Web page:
I demonstrated this game to several friends and found it difficult to get them off the computer. My software distributor saw the game and asked me to convert it to cartridge form. It took me about a month to learn how to rewrite the assembly language games; Speed Key, Letter World and Giving, and compress them down so they all fit into a single cartridge.
Letter World was a follow-up game to Speed Key. It was written to overcome another problem. It helps my students recognize the same characters on the screen rather than what's on the screen with what's on the keyboard's keys.
In Letter World, letters are lost in space. The student is given a rocket ship with a net that they fly about the screen. The net takes to the shape of the letter to be recovered. When the net covers the letter to recover, they score. A counter indicates how many letters have been recovered. There are many levels of play possible. The player selects what letters are displayed, their size, speed and direction of travel. Because of the number of students, there is a timer that limits play time.
I also demonstrated this to my friends and once again they liked playing it with all the settings maxed out ( you need a quick eye for that kind of play ). With lots of practice a count of 20 to 30 was average at the settings for maximum difficulty.
Giving was written because of a lack of two player cooperative games for children.
In Giving, a flood has wiped out the food supply in the land of zingers. Two players work together to achieve the goal of feeding as many starving zingers as possible. The two players control two zingers named Beep and Boop ( named by my students because of the sounds they make ). The game is divided into two screens. The students are given 60 seconds on each screen. On the first screen they need to work together to plant some seeds and then water the seeds. They are given a pile of seeds, water bucket, basket, puddle and a pre-dug hole. If they get the seeds planted and watered in 60 seconds, then a plant will grow. The plant produces giant strawberry like food. This is the transition event too screen two. On screen two other zingers appear. The players job now is to pick the strawberries and give as many away as possible in 60 seconds. The rate of rejection and the speed of movement is adjustable. A counter is used to keep track of the number of zingers helped.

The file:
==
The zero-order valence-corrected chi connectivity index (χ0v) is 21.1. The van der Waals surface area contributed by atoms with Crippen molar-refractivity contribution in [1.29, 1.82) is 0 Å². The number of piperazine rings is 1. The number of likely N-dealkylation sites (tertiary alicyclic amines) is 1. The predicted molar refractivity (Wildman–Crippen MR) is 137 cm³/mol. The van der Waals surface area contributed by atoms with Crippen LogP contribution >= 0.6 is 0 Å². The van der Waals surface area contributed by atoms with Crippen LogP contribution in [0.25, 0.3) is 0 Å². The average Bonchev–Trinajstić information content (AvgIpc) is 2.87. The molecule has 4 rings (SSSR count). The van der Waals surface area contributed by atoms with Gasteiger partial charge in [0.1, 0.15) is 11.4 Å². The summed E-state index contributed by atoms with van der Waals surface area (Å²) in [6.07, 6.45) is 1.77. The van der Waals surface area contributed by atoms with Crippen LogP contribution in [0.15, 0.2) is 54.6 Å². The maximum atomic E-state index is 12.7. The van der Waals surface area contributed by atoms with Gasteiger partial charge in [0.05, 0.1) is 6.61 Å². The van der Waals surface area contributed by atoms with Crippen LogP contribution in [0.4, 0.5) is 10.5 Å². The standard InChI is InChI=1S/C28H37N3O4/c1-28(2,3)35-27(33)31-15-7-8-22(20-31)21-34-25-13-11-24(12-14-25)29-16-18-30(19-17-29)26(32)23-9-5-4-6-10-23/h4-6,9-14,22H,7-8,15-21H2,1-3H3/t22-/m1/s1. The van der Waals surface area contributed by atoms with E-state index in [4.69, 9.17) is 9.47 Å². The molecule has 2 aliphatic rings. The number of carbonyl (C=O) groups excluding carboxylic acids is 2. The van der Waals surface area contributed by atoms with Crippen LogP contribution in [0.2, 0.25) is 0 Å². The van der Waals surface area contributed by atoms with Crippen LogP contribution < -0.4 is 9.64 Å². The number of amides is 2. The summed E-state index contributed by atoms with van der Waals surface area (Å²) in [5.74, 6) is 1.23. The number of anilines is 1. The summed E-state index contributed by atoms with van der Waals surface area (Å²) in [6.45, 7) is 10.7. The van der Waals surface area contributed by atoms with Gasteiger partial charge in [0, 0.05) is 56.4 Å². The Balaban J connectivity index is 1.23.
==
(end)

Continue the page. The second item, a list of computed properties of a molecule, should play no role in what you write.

My first successful commercial product.
WaterWorks is an inverse maze solving games. From 1 to 10 players can play. Each player's game is independent of the other players and can be saved and restored at the beginning of each floor.
You have been contracted to install the plumbing for a 99 story building plus one basement. Your contract requires that you connect the inlet pipe to the outlet pipe. Your required to connect pipe to all taps on a floor. You may chose to use copper or lead plated pipe. The copper pipe is ten times more expensive than the lead pipe, but the lead pipe is subject to rusting, if the plating fails. Of course the building is located on the bad side of town. Between vandals, nature, your competitor, threats to the owner and strange happenings, you have your work cut out for you.
You are given $100 to buy pipe per floor. Each connection to a tap will provide additional cash during construction. Any left over cash is added to your credit. With credit you can buy additional items at the hardware store to help you over come the many obstacles you will encounter. Once you think you have completed a floor you ask for a city inspector to inspect your work. If you pass the inspection you proceed to the next floor. If you do not pass inspection, you must correct the faults. Each re-inspection will cost you more than the previous inspection. When you can not afford to pay an inspector the game ends for that player. There are several ways the game can end.
It is possible to descend to floors previously completed, forcing you to start again from the lower floor. On several floors can be found doors and other exit points that may lead to miniature games which must be completed in order to return to the floor or they may provide bonuses, free time or any number of other things. Not all objects encountered are bad, some add dollars when found, others add credit when found or can generate rewards when you pass inspection ( so don't let them be destroyed ).
Last updated: July 7, 2015